Treatment of Psychological Disorders (types of therapy and treatment approaches)

5-7%

States of Consciousness (sleep and dreaming, hypnosis, psychoactive drug effects)

2-4%

History and Approaches (history of psychology, different fields of psychology)

2-4%

 

Multiple Choice Question Example

Here is a sample question from the latest official AP Psychology course description:  

Which of the following behaviors is most clearly associated with Jean Piaget’s concrete operational stage?

A. Sally thinks everyone’s favorite color is blue because it is her favorite color.
B. Tom received the highest grade in his philosophy course.
C. Gracie forgets about her toy because it is under her blanket.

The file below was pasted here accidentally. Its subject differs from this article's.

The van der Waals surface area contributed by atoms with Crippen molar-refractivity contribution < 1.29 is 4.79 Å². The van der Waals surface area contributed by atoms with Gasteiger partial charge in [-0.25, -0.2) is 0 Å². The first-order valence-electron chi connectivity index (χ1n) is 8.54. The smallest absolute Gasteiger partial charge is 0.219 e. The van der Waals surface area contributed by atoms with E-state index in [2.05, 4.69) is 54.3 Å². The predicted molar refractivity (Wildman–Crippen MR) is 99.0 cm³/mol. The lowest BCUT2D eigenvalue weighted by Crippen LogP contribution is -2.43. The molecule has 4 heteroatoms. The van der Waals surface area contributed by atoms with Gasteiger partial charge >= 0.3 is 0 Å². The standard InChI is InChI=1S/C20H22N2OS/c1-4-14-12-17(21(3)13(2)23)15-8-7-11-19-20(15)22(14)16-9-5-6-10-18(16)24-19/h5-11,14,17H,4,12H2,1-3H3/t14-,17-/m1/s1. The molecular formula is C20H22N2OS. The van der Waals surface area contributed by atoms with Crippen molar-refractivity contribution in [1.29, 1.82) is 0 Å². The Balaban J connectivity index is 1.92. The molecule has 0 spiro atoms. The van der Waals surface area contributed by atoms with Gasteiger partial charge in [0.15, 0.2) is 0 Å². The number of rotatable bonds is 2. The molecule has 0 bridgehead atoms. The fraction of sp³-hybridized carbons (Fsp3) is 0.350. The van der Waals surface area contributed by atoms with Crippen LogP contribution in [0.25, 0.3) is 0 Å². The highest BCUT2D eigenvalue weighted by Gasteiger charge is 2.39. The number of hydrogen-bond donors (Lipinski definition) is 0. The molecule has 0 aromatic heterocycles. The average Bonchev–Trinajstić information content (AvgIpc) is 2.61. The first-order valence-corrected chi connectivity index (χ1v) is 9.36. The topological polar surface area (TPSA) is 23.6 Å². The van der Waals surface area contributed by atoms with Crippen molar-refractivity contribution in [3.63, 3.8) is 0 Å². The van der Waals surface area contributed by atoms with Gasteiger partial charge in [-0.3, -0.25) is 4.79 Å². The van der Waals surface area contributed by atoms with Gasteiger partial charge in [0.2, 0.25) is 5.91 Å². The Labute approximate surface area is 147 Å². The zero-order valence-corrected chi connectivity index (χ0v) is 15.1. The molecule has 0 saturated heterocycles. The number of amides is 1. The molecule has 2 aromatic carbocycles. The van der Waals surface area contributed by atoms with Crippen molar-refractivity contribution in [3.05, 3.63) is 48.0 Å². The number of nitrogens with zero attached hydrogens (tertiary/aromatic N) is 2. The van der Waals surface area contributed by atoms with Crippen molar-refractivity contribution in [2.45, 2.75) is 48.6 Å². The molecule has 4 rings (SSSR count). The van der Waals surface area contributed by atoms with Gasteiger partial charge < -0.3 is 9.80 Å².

D. Nikos can consider both the height and width of a container.
E. Ava does not like being around unfamiliar people.

 

To answer this question, you would need to be familiar with Piaget’s psychological theory and the behaviors that correspond with each of his proposed stages. Piaget’s theory of development has four stages: sensorimotor, preoperational, concrete operational, and formal operations. The concrete operational stage typically happens between the ages of 7 and 11. This stage is when a child becomes capable of applying logical and operational thought to physical objects but isn’t quite capable of abstract logic yet.

Let’s go through the possibilities!